What do Barack Obama’s foreign policy appointments tell us about the future direction of U.S. foreign policy? Less than you might think. Although reading the tea leaves during the transition is a popular Washington pastime (and even us folks outside the Beltway can play), it’s next-to-useless as a guide to actual policy decisions. To begin ...
What do Barack Obama's foreign policy appointments tell us about the future direction of U.S. foreign policy? Less than you might think. Although reading the tea leaves during the transition is a popular Washington pastime (and even us folks outside the Beltway can play), it's next-to-useless as a guide to actual policy decisions.
What do Barack Obama’s foreign policy appointments tell us about the future direction of U.S. foreign policy? Less than you might think. Although reading the tea leaves during the transition is a popular Washington pastime (and even us folks outside the Beltway can play), it’s next-to-useless as a guide to actual policy decisions.
To begin with, why did Obama keep a Bush appointee (Robert Gates) at Defense, put former rival Hillary Clinton at State (despite her lack of genuine foreign policy credentials), and appoint a Marine general whose views on U.S. grand strategy are unknown as his Special Assistant for National Security? It is because he shares their policy preferences and intends to base his foreign policy on their global vision?
Hardly. Obama made these appointments to armor-plate his administration against future criticism. He knows that the United States is in deep trouble at home and abroad, and that his first term will involve a lot of tough slogging. The economy will get worse before it gets better, and he has inherited two wars that the United States is probably not going to win in any meaningful sense of that term. Things are likely to go badly once we leave Iraq, and we’ll be lucky if we can cut a deal and get out of Afghanistan on his watch as well. If things do deteriorate on either front, the GOP and the neocons would be quick to shout that the “surge” was working, that victory was within sight, and that Obama and the Democrats blew it. Keeping Gates at the Pentagon and putting Jones atop the NSC insulates Obama from this dubious but politically potent line of argument. Similarly, putting Hillary at State reinforces Democratic unity and prevents her from saying that all would be well had the voters chosen her instead.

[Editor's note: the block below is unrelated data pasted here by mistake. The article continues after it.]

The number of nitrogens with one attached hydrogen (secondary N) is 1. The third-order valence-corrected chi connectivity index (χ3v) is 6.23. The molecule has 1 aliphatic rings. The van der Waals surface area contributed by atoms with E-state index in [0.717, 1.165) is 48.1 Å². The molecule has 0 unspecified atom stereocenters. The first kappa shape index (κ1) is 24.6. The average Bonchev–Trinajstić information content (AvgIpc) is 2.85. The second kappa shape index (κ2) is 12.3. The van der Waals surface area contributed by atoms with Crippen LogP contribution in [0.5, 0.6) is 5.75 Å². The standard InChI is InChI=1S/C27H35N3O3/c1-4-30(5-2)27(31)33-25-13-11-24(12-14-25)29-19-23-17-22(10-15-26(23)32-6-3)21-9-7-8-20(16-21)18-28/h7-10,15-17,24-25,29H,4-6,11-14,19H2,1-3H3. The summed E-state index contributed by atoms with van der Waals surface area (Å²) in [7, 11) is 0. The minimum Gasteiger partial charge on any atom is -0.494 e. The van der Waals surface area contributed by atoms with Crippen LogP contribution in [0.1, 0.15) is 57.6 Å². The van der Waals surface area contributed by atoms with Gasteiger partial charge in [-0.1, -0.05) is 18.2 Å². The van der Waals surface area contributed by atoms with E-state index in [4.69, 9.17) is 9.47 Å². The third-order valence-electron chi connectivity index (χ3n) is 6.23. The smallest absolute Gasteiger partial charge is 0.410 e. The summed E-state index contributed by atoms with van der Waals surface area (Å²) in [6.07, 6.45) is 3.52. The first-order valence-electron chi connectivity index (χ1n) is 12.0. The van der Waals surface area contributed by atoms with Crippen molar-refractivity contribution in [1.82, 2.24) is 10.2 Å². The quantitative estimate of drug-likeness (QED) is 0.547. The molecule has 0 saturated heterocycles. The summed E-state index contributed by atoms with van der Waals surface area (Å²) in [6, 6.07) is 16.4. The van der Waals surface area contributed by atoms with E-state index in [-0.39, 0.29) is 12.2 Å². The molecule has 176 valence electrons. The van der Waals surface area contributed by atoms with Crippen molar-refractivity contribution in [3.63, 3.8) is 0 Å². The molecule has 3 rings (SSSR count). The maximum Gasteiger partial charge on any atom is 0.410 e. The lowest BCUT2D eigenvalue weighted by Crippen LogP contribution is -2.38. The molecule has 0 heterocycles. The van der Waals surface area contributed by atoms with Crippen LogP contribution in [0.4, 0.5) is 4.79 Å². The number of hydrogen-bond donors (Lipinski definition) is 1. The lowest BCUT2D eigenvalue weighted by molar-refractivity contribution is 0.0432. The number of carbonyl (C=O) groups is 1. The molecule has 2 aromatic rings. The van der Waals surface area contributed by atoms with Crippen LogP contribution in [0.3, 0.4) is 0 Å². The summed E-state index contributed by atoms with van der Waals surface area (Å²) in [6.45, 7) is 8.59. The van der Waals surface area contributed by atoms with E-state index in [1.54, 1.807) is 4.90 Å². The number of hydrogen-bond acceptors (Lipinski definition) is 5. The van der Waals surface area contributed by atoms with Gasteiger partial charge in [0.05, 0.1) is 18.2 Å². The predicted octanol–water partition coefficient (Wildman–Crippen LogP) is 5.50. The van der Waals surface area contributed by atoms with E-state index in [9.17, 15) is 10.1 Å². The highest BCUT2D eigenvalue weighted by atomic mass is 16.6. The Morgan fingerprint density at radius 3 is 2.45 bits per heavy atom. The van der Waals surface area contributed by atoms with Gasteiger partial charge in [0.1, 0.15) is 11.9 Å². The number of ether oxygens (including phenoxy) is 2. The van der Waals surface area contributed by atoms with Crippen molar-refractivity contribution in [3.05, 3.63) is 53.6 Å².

Even if political expediency were not involved, knowing who the players are doesn’t tell you what they will do. Back in 2000, lots of people believed George W. Bush when he promised a “humble” foreign policy, because his early appointees included pragmatic realists like Colin Powell, Richard Haass, Bob Blackwill and Robert Zoellick. Heck, we thought Dick Cheney was pretty sensible too, and so plenty of smart observers expected a reprise of Bush 41. Who knew that Bush and Cheney would succumb to the neoconservatives’ bellicose fantasies, at great cost to our country and to Bush’s own political fortunes and historical reputation?